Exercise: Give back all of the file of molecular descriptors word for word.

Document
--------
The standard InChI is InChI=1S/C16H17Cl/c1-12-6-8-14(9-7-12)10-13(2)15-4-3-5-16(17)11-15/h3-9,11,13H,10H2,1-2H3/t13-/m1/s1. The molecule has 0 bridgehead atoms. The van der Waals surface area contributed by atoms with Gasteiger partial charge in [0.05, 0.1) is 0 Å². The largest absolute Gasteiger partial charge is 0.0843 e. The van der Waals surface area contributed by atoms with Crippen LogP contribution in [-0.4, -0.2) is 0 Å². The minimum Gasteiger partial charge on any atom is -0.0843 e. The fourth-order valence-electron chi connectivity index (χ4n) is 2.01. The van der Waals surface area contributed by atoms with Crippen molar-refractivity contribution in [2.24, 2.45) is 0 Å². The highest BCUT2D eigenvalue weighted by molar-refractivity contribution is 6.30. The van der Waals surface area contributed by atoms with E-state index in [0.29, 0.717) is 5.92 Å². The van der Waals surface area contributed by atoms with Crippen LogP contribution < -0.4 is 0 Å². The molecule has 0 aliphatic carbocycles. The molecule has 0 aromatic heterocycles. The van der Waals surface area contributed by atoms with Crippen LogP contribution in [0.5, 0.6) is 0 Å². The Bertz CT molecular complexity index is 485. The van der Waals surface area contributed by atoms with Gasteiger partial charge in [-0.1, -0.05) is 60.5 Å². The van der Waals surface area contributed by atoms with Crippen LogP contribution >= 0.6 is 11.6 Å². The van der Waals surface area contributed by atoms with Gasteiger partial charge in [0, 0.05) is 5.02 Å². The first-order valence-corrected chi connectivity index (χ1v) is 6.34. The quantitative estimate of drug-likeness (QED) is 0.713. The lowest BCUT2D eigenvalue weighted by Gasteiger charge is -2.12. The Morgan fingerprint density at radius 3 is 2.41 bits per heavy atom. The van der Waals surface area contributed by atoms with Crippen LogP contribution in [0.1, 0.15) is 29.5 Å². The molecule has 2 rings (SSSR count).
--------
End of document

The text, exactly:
The standard InChI is InChI=1S/C16H17Cl/c1-12-6-8-14(9-7-12)10-13(2)15-4-3-5-16(17)11-15/h3-9,11,13H,10H2,1-2H3/t13-/m1/s1. The molecule has 0 bridgehead atoms. The van der Waals surface area contributed by atoms with Gasteiger partial charge in [0.05, 0.1) is 0 Å². The largest absolute Gasteiger partial charge is 0.0843 e. The van der Waals surface area contributed by atoms with Crippen LogP contribution in [-0.4, -0.2) is 0 Å². The minimum Gasteiger partial charge on any atom is -0.0843 e. The fourth-order valence-electron chi connectivity index (χ4n) is 2.01. The van der Waals surface area contributed by atoms with Crippen molar-refractivity contribution in [2.24, 2.45) is 0 Å². The highest BCUT2D eigenvalue weighted by molar-refractivity contribution is 6.30. The van der Waals surface area contributed by atoms with E-state index in [0.29, 0.717) is 5.92 Å². The van der Waals surface area contributed by atoms with Crippen LogP contribution < -0.4 is 0 Å². The molecule has 0 aliphatic carbocycles. The molecule has 0 aromatic heterocycles. The van der Waals surface area contributed by atoms with Crippen LogP contribution in [0.5, 0.6) is 0 Å². The Bertz CT molecular complexity index is 485. The van der Waals surface area contributed by atoms with Gasteiger partial charge in [-0.1, -0.05) is 60.5 Å². The van der Waals surface area contributed by atoms with Crippen LogP contribution >= 0.6 is 11.6 Å². The van der Waals surface area contributed by atoms with Gasteiger partial charge in [0, 0.05) is 5.02 Å². The first-order valence-corrected chi connectivity index (χ1v) is 6.34. The quantitative estimate of drug-likeness (QED) is 0.713. The lowest BCUT2D eigenvalue weighted by Gasteiger charge is -2.12. The Morgan fingerprint density at radius 3 is 2.41 bits per heavy atom. The van der Waals surface area contributed by atoms with Crippen LogP contribution in [0.1, 0.15) is 29.5 Å². The molecule has 2 rings (SSSR count).